Its been 3 weeks since Maverick died. I no longer cry like a little girl, but I'm prone to welling up at a moment's notice. Fine if alone, but not if I'm in the testosterone-laden cesspool known as Gold's Gym. I'm able to spend more time in the house by myself, and the pictures and videos I watch bring more smiles than sadness.
Almost lost in the grief of losing my dog was good news shared by mom the day after Mav's passing. Mom had battled cancer (courageously, of course) for 6 years. Breast, thyroid, and lymph node. On the day after Maverick died I was talking with mom and she shared the news that the doctors had pronounced her cancer-free. She knocked out all 3, something the doctors honestly didn't expect from someone mom's age. I was happy to hear it, of course, but my sadness about Maverick kept the happiness tempered. I'd been hoping for this day for 6 years, and when it came I think I said something stupid like "Sweet!". I was still in a fog.
Ok, here's the corny part: I have this picture in my head. Maverick arrives in heaven. Sure he's a little confused (his 4th leg is back!), but they do the best to make him comfortable. He has his entry interview and is asked if he has any concerns.
"I don't have any concerns about myself, but my daddy's really sad right now. Can you do something to cheer him up?"
"I don't know, Maverick", replied the gatekeeper, "We get a lot of requests up here."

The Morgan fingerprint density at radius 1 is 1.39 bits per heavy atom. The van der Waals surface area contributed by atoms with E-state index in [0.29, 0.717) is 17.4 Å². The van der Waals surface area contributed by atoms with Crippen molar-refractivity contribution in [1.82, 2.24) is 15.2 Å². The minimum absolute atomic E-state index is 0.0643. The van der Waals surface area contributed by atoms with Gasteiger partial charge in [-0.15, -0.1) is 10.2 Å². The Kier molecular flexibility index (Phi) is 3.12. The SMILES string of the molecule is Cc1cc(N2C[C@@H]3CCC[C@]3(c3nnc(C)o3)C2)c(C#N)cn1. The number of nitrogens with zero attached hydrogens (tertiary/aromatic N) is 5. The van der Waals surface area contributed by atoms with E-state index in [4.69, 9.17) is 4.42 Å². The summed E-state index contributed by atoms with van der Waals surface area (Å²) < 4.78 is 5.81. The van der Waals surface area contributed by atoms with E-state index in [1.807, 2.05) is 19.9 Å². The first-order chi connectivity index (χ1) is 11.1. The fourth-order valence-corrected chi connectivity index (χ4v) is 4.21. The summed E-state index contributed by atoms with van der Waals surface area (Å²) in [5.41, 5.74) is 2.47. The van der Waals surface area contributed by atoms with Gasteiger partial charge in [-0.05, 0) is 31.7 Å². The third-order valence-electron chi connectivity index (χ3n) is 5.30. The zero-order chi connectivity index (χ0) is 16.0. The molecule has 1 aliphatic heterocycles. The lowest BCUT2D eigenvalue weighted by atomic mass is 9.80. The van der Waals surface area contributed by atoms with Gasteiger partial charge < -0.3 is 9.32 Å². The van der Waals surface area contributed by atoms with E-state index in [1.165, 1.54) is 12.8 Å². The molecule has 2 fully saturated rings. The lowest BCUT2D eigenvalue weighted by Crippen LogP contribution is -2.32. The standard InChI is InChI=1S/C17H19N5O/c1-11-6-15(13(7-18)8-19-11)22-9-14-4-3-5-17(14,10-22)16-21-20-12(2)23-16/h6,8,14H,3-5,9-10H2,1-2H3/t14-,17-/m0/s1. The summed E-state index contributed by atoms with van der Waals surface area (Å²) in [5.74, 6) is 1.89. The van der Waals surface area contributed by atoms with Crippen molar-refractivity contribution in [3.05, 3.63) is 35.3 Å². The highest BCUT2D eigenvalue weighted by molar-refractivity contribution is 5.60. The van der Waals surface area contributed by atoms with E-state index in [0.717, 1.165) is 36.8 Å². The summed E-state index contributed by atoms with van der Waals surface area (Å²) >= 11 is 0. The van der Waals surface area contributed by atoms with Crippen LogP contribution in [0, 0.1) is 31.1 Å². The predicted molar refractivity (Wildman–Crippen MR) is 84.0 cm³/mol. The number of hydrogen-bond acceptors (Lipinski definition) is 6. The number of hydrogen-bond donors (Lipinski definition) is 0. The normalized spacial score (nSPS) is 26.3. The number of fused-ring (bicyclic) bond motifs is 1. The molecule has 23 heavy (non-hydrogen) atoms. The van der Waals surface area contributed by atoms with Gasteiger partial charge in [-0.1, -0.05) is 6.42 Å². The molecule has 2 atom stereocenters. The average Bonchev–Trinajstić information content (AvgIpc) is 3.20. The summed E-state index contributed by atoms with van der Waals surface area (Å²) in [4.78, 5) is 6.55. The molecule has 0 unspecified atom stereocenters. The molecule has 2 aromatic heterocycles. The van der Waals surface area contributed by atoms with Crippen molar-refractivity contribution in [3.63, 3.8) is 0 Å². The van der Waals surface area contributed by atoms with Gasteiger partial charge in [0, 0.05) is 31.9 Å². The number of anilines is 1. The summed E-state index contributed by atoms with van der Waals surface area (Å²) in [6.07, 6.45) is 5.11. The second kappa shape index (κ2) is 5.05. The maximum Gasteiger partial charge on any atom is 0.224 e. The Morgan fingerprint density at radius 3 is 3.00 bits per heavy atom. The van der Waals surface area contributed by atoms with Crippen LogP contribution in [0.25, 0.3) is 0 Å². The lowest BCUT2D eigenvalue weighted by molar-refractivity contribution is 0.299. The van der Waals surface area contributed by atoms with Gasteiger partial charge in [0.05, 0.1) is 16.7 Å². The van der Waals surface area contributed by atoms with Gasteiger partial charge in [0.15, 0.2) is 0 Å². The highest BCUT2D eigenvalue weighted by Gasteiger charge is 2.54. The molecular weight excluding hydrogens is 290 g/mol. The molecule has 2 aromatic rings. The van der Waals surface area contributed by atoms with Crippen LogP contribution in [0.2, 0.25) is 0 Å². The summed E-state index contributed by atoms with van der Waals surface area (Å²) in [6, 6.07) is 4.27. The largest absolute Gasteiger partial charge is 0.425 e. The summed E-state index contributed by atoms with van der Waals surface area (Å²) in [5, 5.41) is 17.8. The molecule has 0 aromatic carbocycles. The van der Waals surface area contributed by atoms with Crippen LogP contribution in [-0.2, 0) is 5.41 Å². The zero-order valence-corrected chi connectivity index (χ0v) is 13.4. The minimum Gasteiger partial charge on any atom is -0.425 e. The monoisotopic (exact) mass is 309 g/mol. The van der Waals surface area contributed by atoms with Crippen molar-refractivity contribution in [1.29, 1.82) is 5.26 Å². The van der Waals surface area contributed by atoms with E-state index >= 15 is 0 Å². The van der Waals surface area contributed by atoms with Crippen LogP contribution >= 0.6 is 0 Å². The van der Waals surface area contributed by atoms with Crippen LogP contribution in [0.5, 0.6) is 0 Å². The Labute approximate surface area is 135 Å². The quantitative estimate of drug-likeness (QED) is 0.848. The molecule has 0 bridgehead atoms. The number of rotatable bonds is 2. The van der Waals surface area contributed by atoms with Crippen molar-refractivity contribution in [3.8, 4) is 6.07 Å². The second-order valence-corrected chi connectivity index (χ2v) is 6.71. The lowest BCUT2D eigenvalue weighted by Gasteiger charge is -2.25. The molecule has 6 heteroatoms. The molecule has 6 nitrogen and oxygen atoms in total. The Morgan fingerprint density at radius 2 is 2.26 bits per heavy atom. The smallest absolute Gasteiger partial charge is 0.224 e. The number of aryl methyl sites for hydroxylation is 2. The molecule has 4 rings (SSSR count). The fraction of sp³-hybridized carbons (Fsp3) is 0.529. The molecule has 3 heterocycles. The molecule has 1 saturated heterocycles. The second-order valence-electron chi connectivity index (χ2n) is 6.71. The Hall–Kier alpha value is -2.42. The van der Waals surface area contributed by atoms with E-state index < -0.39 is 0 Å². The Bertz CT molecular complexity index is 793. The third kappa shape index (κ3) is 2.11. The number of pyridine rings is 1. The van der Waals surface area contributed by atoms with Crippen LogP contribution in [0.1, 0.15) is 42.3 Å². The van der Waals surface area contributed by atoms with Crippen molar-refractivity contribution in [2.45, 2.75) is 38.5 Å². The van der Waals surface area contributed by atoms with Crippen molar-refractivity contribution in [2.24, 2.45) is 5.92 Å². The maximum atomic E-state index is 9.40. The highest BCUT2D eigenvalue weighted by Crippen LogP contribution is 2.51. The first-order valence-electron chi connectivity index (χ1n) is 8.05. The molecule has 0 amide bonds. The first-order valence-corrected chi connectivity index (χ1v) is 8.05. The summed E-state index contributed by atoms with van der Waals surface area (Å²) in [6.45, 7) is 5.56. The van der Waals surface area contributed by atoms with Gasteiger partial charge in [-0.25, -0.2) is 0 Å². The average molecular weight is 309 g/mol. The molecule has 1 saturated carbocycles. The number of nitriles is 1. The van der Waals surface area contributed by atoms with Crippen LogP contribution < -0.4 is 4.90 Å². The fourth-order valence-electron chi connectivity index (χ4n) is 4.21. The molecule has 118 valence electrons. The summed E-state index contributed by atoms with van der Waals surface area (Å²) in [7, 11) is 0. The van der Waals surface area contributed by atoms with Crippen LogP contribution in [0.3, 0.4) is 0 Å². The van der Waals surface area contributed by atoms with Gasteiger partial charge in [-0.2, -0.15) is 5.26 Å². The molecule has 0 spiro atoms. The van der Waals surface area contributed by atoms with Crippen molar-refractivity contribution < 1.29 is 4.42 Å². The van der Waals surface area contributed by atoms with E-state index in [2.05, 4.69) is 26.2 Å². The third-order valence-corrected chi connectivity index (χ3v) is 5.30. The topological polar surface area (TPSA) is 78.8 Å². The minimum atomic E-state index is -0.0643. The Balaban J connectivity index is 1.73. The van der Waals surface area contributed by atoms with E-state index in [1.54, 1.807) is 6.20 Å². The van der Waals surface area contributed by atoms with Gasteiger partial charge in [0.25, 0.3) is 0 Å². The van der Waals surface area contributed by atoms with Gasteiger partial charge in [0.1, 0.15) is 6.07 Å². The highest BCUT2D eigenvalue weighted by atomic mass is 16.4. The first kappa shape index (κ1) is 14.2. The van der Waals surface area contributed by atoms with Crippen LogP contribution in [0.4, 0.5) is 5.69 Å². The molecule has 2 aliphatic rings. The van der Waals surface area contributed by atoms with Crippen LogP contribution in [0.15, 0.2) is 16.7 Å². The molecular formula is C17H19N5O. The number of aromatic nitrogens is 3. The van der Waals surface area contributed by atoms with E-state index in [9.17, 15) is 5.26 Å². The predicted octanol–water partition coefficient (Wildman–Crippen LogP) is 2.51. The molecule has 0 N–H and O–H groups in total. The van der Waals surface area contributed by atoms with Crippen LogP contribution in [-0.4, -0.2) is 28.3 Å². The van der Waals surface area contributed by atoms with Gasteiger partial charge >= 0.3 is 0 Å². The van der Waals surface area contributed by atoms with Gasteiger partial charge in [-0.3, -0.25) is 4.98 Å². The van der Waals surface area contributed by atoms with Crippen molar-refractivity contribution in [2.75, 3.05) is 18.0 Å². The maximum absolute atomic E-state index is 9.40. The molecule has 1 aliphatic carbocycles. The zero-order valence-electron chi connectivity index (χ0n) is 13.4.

"Yeah, I know, but aren't those usually prayers from below? I know Mom said she prayed every night for me. Still does. I'd think once we get here we wouldn't need to ask for anything"
The gatekeeper gave thought to Maverick's argument. "You make a good point. What did you have in mind?
"Well, daddy's mom- my gramma- has been really sick. Can you make her get better?"
"I'll see what I can do", said the gatekeeper. "We get thousands of requests a day"
With that, Mav boarded the Jeep to take him to the Boneyard, to play and fetch and eat and sleep. He didn't have the people he loved by his side, but he at least tried to make sure that our sadness could be eased if for a little while by some uplifting news. And then I got the call the next day. The cancer was gone, and to celebrate, my parents are coming to Vegas.
The subject line warned you of corniness ahead, and if you've come this far, I don't think you hated it. Without a bit of corniness, the realities of life (and death) are overwhelming. I'd like to think that even though he'll no longer lay at my feet, he'll be looking out for his daddy as much as his daddy looked out for him.